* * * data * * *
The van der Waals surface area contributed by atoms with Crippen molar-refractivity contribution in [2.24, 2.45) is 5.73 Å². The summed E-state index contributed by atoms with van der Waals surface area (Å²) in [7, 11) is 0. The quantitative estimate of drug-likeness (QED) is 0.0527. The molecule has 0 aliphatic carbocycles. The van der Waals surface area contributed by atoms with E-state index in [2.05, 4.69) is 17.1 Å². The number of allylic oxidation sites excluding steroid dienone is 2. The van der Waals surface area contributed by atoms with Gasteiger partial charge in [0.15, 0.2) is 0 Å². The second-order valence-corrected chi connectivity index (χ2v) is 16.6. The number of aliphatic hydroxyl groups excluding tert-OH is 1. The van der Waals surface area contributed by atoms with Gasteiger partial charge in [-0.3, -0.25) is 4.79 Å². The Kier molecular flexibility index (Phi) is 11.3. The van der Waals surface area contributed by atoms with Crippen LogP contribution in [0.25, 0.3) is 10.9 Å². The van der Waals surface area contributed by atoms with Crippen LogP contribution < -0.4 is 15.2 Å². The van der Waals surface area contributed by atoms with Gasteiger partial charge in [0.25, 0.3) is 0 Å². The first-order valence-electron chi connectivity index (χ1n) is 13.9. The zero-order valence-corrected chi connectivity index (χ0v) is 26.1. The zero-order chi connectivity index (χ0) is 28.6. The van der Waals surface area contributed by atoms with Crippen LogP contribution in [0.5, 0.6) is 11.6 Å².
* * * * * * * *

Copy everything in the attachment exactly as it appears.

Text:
The van der Waals surface area contributed by atoms with Crippen molar-refractivity contribution in [2.24, 2.45) is 5.73 Å². The summed E-state index contributed by atoms with van der Waals surface area (Å²) in [7, 11) is 0. The quantitative estimate of drug-likeness (QED) is 0.0527. The molecule has 0 aliphatic carbocycles. The van der Waals surface area contributed by atoms with E-state index in [2.05, 4.69) is 17.1 Å². The number of allylic oxidation sites excluding steroid dienone is 2. The van der Waals surface area contributed by atoms with Gasteiger partial charge in [0.15, 0.2) is 0 Å². The second-order valence-corrected chi connectivity index (χ2v) is 16.6. The number of aliphatic hydroxyl groups excluding tert-OH is 1. The van der Waals surface area contributed by atoms with Gasteiger partial charge in [-0.3, -0.25) is 4.79 Å². The Kier molecular flexibility index (Phi) is 11.3. The van der Waals surface area contributed by atoms with Crippen LogP contribution in [0.25, 0.3) is 10.9 Å². The van der Waals surface area contributed by atoms with Crippen LogP contribution < -0.4 is 15.2 Å². The van der Waals surface area contributed by atoms with Gasteiger partial charge in [0.25, 0.3) is 0 Å². The first-order valence-electron chi connectivity index (χ1n) is 13.9. The zero-order valence-corrected chi connectivity index (χ0v) is 26.1. The zero-order chi connectivity index (χ0) is 28.6. The van der Waals surface area contributed by atoms with Crippen LogP contribution in [0.5, 0.6) is 11.6 Å².